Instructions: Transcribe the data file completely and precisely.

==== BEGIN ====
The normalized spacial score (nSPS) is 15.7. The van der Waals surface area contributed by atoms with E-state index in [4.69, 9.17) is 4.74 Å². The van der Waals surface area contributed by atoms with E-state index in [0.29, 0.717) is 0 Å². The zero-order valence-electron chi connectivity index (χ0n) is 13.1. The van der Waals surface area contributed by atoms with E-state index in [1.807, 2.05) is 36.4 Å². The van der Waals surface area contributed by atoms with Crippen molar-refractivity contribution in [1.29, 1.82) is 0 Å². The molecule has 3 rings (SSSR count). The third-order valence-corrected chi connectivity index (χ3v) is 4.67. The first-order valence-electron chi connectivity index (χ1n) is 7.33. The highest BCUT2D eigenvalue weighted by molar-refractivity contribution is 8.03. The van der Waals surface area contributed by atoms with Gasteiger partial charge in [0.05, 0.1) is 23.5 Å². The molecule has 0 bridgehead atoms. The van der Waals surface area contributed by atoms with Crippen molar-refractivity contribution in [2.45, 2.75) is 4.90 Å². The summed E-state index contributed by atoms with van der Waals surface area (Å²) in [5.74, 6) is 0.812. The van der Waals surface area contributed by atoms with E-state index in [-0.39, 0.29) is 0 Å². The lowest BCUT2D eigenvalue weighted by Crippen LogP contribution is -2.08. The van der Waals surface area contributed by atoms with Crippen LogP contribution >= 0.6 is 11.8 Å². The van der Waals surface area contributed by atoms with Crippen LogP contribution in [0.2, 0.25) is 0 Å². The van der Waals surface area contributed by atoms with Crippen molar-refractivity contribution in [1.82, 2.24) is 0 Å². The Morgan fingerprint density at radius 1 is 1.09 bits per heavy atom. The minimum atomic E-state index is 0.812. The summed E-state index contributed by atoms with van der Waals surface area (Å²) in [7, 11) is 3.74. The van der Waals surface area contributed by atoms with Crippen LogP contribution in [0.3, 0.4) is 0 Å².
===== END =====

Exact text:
The normalized spacial score (nSPS) is 15.7. The van der Waals surface area contributed by atoms with E-state index in [4.69, 9.17) is 4.74 Å². The van der Waals surface area contributed by atoms with E-state index in [0.29, 0.717) is 0 Å². The zero-order valence-electron chi connectivity index (χ0n) is 13.1. The van der Waals surface area contributed by atoms with E-state index in [1.807, 2.05) is 36.4 Å². The van der Waals surface area contributed by atoms with Crippen molar-refractivity contribution in [1.29, 1.82) is 0 Å². The molecule has 3 rings (SSSR count). The third-order valence-corrected chi connectivity index (χ3v) is 4.67. The first-order valence-electron chi connectivity index (χ1n) is 7.33. The highest BCUT2D eigenvalue weighted by molar-refractivity contribution is 8.03. The van der Waals surface area contributed by atoms with Gasteiger partial charge in [0.05, 0.1) is 23.5 Å². The molecule has 0 bridgehead atoms. The van der Waals surface area contributed by atoms with Crippen molar-refractivity contribution in [2.45, 2.75) is 4.90 Å². The summed E-state index contributed by atoms with van der Waals surface area (Å²) in [5.74, 6) is 0.812. The van der Waals surface area contributed by atoms with E-state index in [-0.39, 0.29) is 0 Å². The lowest BCUT2D eigenvalue weighted by Crippen LogP contribution is -2.08. The van der Waals surface area contributed by atoms with Crippen LogP contribution >= 0.6 is 11.8 Å². The van der Waals surface area contributed by atoms with Crippen LogP contribution in [0.2, 0.25) is 0 Å². The van der Waals surface area contributed by atoms with Crippen molar-refractivity contribution in [1.82, 2.24) is 0 Å². The Morgan fingerprint density at radius 1 is 1.09 bits per heavy atom. The minimum atomic E-state index is 0.812. The summed E-state index contributed by atoms with van der Waals surface area (Å²) in [7, 11) is 3.74. The van der Waals surface area contributed by atoms with Crippen LogP contribution in [0.3, 0.4) is 0 Å².